Fig. Zona larger scale is a vertical sectional view of the pack-er of Fig. 1.

Fig. 3 shows the packer of Fig. 1 partly in full lines and partly in section and as expanded into sealing engagement with the formation walls of and the packer of the present invention is designated in its entirety by I2. The well is shown as having lowered therein the usual connected well pipes or tubings I3 and the lower end of this tubing is indicated by I4. The tubing I3 has slidably mounted thereupon the surrounding metal sleeve I and, the arrangement is such that the sleeve I5 may be slid longitudinally upon the lower end of the tubing I3 which extends downward from the upper end of the well and may be of great length. The tubing I3 is shown as having an outwardly extending pin I6 adapted to slide up and down in a J-shaped slot I6 formed in a wall of the sleeve I5. vThe tubing I3 has also a slot I1 through one wall and which may be brought into alignment with a hole I'i in a wall of the sleeve I5.

The parts are shown in Fig. 1 with the pin i I5 at the top of the slot It so that the weight of the sleeve I5 is supported by the pin I6 through its engagement with the top of the slot I5. When the parts are in this position the-packer 2 is not expanded. To expand the packer I2 the parts are lowered in the well until a stop sleeve it attached to 'the lower end of the packer strikes the bottom II of the Well, whereupon the tubing "i3 is lowered further its pin I6 will engage the bottom of the slot I6' and push downwardly on the sleeve I 5 to expand the-'packer I 2. When it is desired to admit fluid into the bore of the tubing I3 from exterior of the sleeve I5, the pin It is moved into engagement with the part it of the slot I6.

The mechanism described so far-by reference numerals with the exception `of thepacker l2, is well known and forms no essential part of the present invention. Theoil well packer I2 being of the compression type is adapted to y-beexpanded by heavy pressure exerted upon the upper end `of the packer by the downward movement of the sleeve l5 while the lower end of the packe-r is supported by the sleeve I8. 11n the construction shown the lower end I4 of the tubing vI3 extends downwardly some distance into the stop sleeve it and this sleeve has a number of apertures it through which the fluid in the bottom of the well may pass into the interior 'of the sleeve. This sleeve E53 is provided at its upperend with an integral head-engaging flange 2t, and the lower end of the sleeve I5 is provided with a similar integral flange 2i. The packer I2 is, as above stated, expanded by lowering the sleeve 'I5 a few inches under the weight of thetubing I3 while the lower end of the packer'is supported by the stop sleeve I3.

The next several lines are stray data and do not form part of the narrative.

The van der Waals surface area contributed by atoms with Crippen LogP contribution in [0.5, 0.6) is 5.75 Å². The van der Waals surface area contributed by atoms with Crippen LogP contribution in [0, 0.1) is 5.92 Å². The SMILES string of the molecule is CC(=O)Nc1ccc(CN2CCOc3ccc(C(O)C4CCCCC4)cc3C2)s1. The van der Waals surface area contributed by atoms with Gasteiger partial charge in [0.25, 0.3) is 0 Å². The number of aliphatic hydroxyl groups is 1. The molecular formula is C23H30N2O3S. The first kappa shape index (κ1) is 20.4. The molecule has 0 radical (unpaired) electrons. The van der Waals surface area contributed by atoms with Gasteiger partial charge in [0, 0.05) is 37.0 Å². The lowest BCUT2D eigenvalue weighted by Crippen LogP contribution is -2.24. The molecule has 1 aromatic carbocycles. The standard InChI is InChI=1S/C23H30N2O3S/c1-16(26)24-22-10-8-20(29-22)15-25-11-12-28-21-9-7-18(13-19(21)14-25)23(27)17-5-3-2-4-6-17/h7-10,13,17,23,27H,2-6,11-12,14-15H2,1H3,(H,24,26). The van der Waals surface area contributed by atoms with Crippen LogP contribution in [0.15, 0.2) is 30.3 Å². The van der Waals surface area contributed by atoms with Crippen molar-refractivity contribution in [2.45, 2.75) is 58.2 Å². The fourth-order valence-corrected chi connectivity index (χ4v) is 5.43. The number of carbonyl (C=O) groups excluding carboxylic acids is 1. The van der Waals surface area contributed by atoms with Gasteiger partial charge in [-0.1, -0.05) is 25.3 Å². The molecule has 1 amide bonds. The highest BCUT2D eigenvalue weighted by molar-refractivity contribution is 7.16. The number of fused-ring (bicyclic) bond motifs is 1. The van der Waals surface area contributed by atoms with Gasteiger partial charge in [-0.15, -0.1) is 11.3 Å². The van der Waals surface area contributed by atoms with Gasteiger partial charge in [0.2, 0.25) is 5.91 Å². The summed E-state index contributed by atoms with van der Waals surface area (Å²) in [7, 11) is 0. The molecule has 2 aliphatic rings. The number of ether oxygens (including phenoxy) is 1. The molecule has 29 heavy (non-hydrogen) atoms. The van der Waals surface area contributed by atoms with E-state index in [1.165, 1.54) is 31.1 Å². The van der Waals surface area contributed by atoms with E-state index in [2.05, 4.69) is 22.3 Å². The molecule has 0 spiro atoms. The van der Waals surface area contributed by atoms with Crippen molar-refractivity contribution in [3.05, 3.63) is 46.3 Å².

The well packer I2 which forms the subject matter of the prese-nt invention will now be described in detail and since it is designed to withstand pressures `amounting to vmany tons without rupturing, its wallsare thick and it `is made very strong throughout. The packer as shown in the drawing comprises a tubular body "22 of vulcanized rubber and the inner boreof this tub-e and outer periphery vthereof are reinforced with plies of cord-fabric which may be very similar to the cord fabric used today in pneumatic vautomobile tires.

The reinforcing cord fabric usedilis fa weftless fabric formed of rubberized cord, and wherever such reinforcing fabric is used two plies are employed so that the cords of one ply may be disposed diagonally to the longitudinal axis of the packer in one direction and the cords of the other ply disposed diagonally to the longitudinal axis of the packer inthe opposite-direction. 'This is `fabric.

important in order that the cords may accommodate themselves to the bulging action of the packer as it is expanded from its cylindrical shape of Fig. 2 to the barrel shape of Fig. 3 where its side walls are expanded into sealing contact with the side walls I0 of the well hole. The thick tubular body 22 of rubber is reinforced adjacent its bore by the sheets of cord fabric 23 and this body 22 is reinforced at its outer periphery midway between its ends by several plies 24 of cord The packer I2 has the same construction at both ends so that if the lower end, which as will be presently pointed out is subjected to much more injurious forces than the upper end, becomes damaged the packer may be removed from the well and turned end for end for further use.

The packer I2 is formed at each end with what may be called a head and this head consists prii y marily of a heavy metal ring 25 having extending therefrom clamping bolts 26. These bolts are 'adapted to secure one end of the packer tothe flange 20 and the other end to the-f'angeI, by means of the nuts 2l'.